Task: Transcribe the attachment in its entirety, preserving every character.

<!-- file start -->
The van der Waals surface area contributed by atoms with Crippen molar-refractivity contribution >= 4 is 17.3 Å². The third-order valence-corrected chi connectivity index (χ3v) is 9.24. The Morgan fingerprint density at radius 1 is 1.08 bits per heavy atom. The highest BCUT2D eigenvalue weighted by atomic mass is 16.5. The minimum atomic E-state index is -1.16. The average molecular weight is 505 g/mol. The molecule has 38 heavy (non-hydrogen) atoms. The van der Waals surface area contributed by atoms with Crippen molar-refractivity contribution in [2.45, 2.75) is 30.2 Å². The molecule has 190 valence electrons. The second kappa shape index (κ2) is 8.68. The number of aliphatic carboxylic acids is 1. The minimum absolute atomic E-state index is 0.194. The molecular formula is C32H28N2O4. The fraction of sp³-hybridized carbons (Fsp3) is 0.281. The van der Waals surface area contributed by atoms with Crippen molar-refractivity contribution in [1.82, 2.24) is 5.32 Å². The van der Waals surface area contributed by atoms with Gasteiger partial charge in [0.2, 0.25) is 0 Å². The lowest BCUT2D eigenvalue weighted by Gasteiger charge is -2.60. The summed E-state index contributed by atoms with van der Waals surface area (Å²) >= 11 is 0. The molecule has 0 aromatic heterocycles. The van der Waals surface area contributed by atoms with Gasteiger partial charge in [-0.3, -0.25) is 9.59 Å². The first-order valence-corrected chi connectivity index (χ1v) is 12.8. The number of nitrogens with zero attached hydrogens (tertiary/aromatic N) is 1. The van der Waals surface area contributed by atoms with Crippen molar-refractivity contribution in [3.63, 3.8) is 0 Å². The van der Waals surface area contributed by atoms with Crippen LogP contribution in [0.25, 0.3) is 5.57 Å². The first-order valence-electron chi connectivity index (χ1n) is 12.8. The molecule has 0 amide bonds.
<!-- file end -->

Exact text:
The van der Waals surface area contributed by atoms with Crippen molar-refractivity contribution >= 4 is 17.3 Å². The third-order valence-corrected chi connectivity index (χ3v) is 9.24. The Morgan fingerprint density at radius 1 is 1.08 bits per heavy atom. The highest BCUT2D eigenvalue weighted by atomic mass is 16.5. The minimum atomic E-state index is -1.16. The average molecular weight is 505 g/mol. The molecule has 38 heavy (non-hydrogen) atoms. The van der Waals surface area contributed by atoms with Crippen molar-refractivity contribution in [2.45, 2.75) is 30.2 Å². The molecule has 190 valence electrons. The second kappa shape index (κ2) is 8.68. The number of aliphatic carboxylic acids is 1. The minimum absolute atomic E-state index is 0.194. The molecular formula is C32H28N2O4. The fraction of sp³-hybridized carbons (Fsp3) is 0.281. The van der Waals surface area contributed by atoms with Crippen molar-refractivity contribution in [1.82, 2.24) is 5.32 Å². The van der Waals surface area contributed by atoms with Gasteiger partial charge in [0.2, 0.25) is 0 Å². The lowest BCUT2D eigenvalue weighted by Gasteiger charge is -2.60. The summed E-state index contributed by atoms with van der Waals surface area (Å²) >= 11 is 0. The molecule has 0 aromatic heterocycles. The van der Waals surface area contributed by atoms with Gasteiger partial charge in [-0.3, -0.25) is 9.59 Å². The first-order valence-corrected chi connectivity index (χ1v) is 12.8. The number of nitrogens with zero attached hydrogens (tertiary/aromatic N) is 1. The van der Waals surface area contributed by atoms with Crippen molar-refractivity contribution in [3.63, 3.8) is 0 Å². The van der Waals surface area contributed by atoms with Crippen LogP contribution in [0.25, 0.3) is 5.57 Å². The first-order valence-electron chi connectivity index (χ1n) is 12.8. The molecule has 0 amide bonds.